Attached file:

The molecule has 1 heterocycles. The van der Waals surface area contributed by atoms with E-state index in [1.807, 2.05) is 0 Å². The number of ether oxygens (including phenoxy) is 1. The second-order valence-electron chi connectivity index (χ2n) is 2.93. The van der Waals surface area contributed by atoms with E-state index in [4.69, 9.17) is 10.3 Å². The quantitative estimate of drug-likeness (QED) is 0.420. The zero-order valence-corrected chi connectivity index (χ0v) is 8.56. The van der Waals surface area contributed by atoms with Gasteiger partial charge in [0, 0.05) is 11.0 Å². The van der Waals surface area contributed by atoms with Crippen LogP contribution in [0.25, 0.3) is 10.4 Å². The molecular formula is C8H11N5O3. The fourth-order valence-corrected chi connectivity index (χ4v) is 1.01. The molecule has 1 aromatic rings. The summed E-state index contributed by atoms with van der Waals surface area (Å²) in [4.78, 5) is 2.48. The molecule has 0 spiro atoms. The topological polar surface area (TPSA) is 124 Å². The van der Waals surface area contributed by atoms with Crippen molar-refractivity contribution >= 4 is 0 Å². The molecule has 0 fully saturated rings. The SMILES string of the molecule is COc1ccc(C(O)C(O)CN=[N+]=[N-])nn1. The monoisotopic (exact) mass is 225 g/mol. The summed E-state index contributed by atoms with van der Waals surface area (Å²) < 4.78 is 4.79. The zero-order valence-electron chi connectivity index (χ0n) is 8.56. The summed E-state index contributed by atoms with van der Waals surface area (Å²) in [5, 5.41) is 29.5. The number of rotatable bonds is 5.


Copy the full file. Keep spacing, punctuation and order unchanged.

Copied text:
The molecule has 1 heterocycles. The van der Waals surface area contributed by atoms with E-state index in [1.807, 2.05) is 0 Å². The number of ether oxygens (including phenoxy) is 1. The second-order valence-electron chi connectivity index (χ2n) is 2.93. The van der Waals surface area contributed by atoms with E-state index in [4.69, 9.17) is 10.3 Å². The quantitative estimate of drug-likeness (QED) is 0.420. The zero-order valence-corrected chi connectivity index (χ0v) is 8.56. The van der Waals surface area contributed by atoms with Gasteiger partial charge in [0, 0.05) is 11.0 Å². The van der Waals surface area contributed by atoms with Crippen LogP contribution in [0.25, 0.3) is 10.4 Å². The molecular formula is C8H11N5O3. The fourth-order valence-corrected chi connectivity index (χ4v) is 1.01. The molecule has 1 aromatic rings. The summed E-state index contributed by atoms with van der Waals surface area (Å²) in [4.78, 5) is 2.48. The molecule has 0 spiro atoms. The topological polar surface area (TPSA) is 124 Å². The van der Waals surface area contributed by atoms with Crippen molar-refractivity contribution >= 4 is 0 Å². The molecule has 0 fully saturated rings. The SMILES string of the molecule is COc1ccc(C(O)C(O)CN=[N+]=[N-])nn1. The monoisotopic (exact) mass is 225 g/mol. The summed E-state index contributed by atoms with van der Waals surface area (Å²) < 4.78 is 4.79. The zero-order valence-electron chi connectivity index (χ0n) is 8.56. The summed E-state index contributed by atoms with van der Waals surface area (Å²) in [5, 5.41) is 29.5. The number of rotatable bonds is 5.